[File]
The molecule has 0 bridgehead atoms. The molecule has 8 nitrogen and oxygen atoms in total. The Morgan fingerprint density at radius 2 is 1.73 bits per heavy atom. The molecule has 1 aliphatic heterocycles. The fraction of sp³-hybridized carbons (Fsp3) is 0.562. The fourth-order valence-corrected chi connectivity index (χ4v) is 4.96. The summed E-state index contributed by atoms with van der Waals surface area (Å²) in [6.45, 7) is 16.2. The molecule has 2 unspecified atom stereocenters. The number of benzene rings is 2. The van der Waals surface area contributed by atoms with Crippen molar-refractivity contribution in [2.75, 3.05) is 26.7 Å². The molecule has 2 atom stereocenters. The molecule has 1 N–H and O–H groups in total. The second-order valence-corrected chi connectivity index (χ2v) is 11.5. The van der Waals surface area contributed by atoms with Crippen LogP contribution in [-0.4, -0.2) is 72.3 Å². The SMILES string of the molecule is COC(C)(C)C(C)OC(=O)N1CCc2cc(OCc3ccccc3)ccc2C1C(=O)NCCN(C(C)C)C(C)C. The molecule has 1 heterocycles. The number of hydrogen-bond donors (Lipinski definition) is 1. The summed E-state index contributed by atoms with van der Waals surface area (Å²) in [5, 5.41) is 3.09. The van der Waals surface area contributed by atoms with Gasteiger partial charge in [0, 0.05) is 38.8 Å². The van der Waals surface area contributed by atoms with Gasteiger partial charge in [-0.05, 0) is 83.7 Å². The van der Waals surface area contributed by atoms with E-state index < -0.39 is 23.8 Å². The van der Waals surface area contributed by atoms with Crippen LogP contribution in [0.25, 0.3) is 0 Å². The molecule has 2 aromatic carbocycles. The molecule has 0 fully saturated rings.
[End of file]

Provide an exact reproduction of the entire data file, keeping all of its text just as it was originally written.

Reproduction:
The molecule has 0 bridgehead atoms. The molecule has 8 nitrogen and oxygen atoms in total. The Morgan fingerprint density at radius 2 is 1.73 bits per heavy atom. The molecule has 1 aliphatic heterocycles. The fraction of sp³-hybridized carbons (Fsp3) is 0.562. The fourth-order valence-corrected chi connectivity index (χ4v) is 4.96. The summed E-state index contributed by atoms with van der Waals surface area (Å²) in [6.45, 7) is 16.2. The molecule has 2 unspecified atom stereocenters. The number of benzene rings is 2. The van der Waals surface area contributed by atoms with Crippen molar-refractivity contribution in [2.75, 3.05) is 26.7 Å². The molecule has 2 atom stereocenters. The molecule has 1 N–H and O–H groups in total. The second-order valence-corrected chi connectivity index (χ2v) is 11.5. The van der Waals surface area contributed by atoms with Crippen LogP contribution in [-0.4, -0.2) is 72.3 Å². The SMILES string of the molecule is COC(C)(C)C(C)OC(=O)N1CCc2cc(OCc3ccccc3)ccc2C1C(=O)NCCN(C(C)C)C(C)C. The molecule has 1 heterocycles. The number of hydrogen-bond donors (Lipinski definition) is 1. The summed E-state index contributed by atoms with van der Waals surface area (Å²) in [5, 5.41) is 3.09. The van der Waals surface area contributed by atoms with Gasteiger partial charge in [0, 0.05) is 38.8 Å². The van der Waals surface area contributed by atoms with Gasteiger partial charge in [-0.05, 0) is 83.7 Å². The van der Waals surface area contributed by atoms with E-state index < -0.39 is 23.8 Å². The van der Waals surface area contributed by atoms with Crippen LogP contribution in [0.25, 0.3) is 0 Å². The molecule has 2 aromatic carbocycles. The molecule has 0 fully saturated rings.